DACA Meaning: Here’s What It Means and How to Use It

Do you know what DACA stands for? Don’t worry, we’ll tell you. Read on to discover the meaning of DACA, how it’s used, and more.

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Whether through the news, on social media, or in passing, you’ve likely heard someone say “DACA” before, but what does it mean? 

In this post, we’ll tell you everything that you need to know about DACA, including what the acronym stands for and why it’s important.  

What Does DACA Stand For?

An immigration policy that protects hundreds of young immigrants known as Dreamers (often spelled “DREAMer”) who entered the United States unlawfully as children, DACA is an acronym that stands for Deferred Action for Childhood Arrivals. It was established by then-President Barack Obama in 2012. 

Despite what some people may think, DACA doesn’t grant official legal status or a pathway to citizenship. The program does, however, allow Dreamers to apply for a driver’s license, social security number, and work permit.

When Was DACA Established?

Created by then-Secretary of Homeland Security Janet Napolitano in 2012, DACA was established by the Obama Administration in response to the failure of the “DREAM Act,” which would have provided a path to citizenship for certain immigrants brought to the country illegally as minors. 

The Deferred Action for Childhood Arrivals program was officially announced by former President Barack Obama on June 15. This date that was thoughtfully chosen as the 30th anniversary of Plyler v. Doe, a Supreme Court decision barring public schools from charging undocumented immigrant children tuition.

On August 15th, 2012, the United States Citizenship and Immigration Services (USCIS) — an agency of the Department of Homeland Security — began accepting applications for the program. By June 2016, a whopping 844,931 initial applications for DACA was received. 

DACA vs. Trump

In 2017, the Trump administration stated that it would end DACA, which former President Trump believed to be an unlawful program. However, the U.S. Supreme Court blocked Trump’s effort to end the policy, ruling that the DACA program will remain in place for the foreseeable future.  

What Are the Requirements for Participation in DACA?

DACA offers employment authorization and a two-year deferment from deportation for those who qualify. It is intended for undocumented immigrants who were brought to the U.S. by their parents when they were minors. 

The requirements for participating in DACA are as follows:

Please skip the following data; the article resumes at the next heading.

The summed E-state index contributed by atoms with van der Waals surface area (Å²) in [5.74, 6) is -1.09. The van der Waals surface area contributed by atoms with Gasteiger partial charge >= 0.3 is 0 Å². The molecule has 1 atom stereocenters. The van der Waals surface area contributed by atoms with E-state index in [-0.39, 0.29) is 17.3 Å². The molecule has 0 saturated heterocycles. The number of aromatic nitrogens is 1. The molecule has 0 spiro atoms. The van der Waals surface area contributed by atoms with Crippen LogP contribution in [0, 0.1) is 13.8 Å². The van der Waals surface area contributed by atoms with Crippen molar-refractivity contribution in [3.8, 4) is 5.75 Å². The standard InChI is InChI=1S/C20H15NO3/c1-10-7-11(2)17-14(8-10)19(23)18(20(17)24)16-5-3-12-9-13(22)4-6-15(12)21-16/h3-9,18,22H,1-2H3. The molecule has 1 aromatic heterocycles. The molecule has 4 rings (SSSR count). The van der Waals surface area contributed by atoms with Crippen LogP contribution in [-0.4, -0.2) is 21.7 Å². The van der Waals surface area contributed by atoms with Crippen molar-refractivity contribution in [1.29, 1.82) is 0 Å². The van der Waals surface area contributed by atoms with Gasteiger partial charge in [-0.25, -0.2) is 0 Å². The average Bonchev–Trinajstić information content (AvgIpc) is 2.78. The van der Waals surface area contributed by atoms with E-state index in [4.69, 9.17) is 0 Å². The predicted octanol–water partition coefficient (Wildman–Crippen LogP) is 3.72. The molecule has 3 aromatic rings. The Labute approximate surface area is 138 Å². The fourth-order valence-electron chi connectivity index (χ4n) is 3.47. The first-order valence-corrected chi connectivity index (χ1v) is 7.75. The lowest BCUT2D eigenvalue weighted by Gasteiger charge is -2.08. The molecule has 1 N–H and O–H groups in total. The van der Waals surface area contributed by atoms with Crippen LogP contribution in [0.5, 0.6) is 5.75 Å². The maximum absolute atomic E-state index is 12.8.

• Under 31 years old as of June 15, 2012
  • Came to the United States while under the age of 16
  • Resided in the United States continuously from June 15, 2007, to the present.
  • Entered the U.S. without inspection or fell out of lawful status prior to June 15, 2012
  • Present in the United States on June 15, 2012 and at time of application for program approval
  • In school currently, graduated from high school, obtained a GED certificate, or honorably discharged from the armed forces or Coast Guard.
  • Has not been convicted of a felony, a significant misdemeanor, or more than three misdemeanors of any kind
  • Does not pose a threat to national security or public safety. 

Applicants will be required to provide substantial documentary evidence of the criteria listed above. In addition, every person who applies must complete and pass a biographic and biometric background check. 

In short, new applications for the program can be quite tedious. DACA renewals, on the other hand, are often much simpler. 

Who Are Dreamers?

“Dreamer” is an affirmative word for undocumented immigrants in the United States. 

In other words, Dreamers are individuals who were brought to the U.S. as children and didn’t have lawful immigration status. They’re pursuing the great American dream and can be found in every region of the nation, coming from all parts of the world, including South America, Africa, Europe, Asia, Africa, and North America. 

Dreamers are students who:

  • Grew up attending school in the United States
  • Are in the United States without permanent legal status
  • Many times discover that they don’t have lawful immigration status when they begin the process of applying for college

To support your Dreamer buddies, stay informed by keeping up-to-date on news regarding immigration law. Never ask anyone to disclose their immigration status and avoid asking someone where they originally came from, as it may force them to disclose sensitive information. 

In addition, don’t assume that someone is or isn’t a United States citizen based on their appearance, name, accent, etc. Be polite, never assume, and if a friend discloses their personal information with you, don’t share that information with others. 

Remember the golden rule: always treat others how you want to be treated. 


So, what does DACA mean, you ask?

DACA is an acronym for Deferred Action for Childhood Arrivals. It refers to a program that allows for certain undocumented Americans to have their deportations delayed and obtain a temporary work permit. DACA recipients are given a driver’s license, work permit, and social security number. 

Whether from Honduras, Slovakia, England, or Mexico — people are people and deserve to be treated as such. Join the fight for dignity and fair treatment of immigrants in the United States and support the DACA program today!    


  1. Deferred Action for Childhood Arrivals (DACA) | Immigration Equality
  2. DACA and the DREAM Act – A Brief History of Civil Rights in the United States | HUSL Library at Howard University School of Law
  3. DACA and the DREAM Act – Civil Rights in the United States, A Brief History | Georgetown Law Library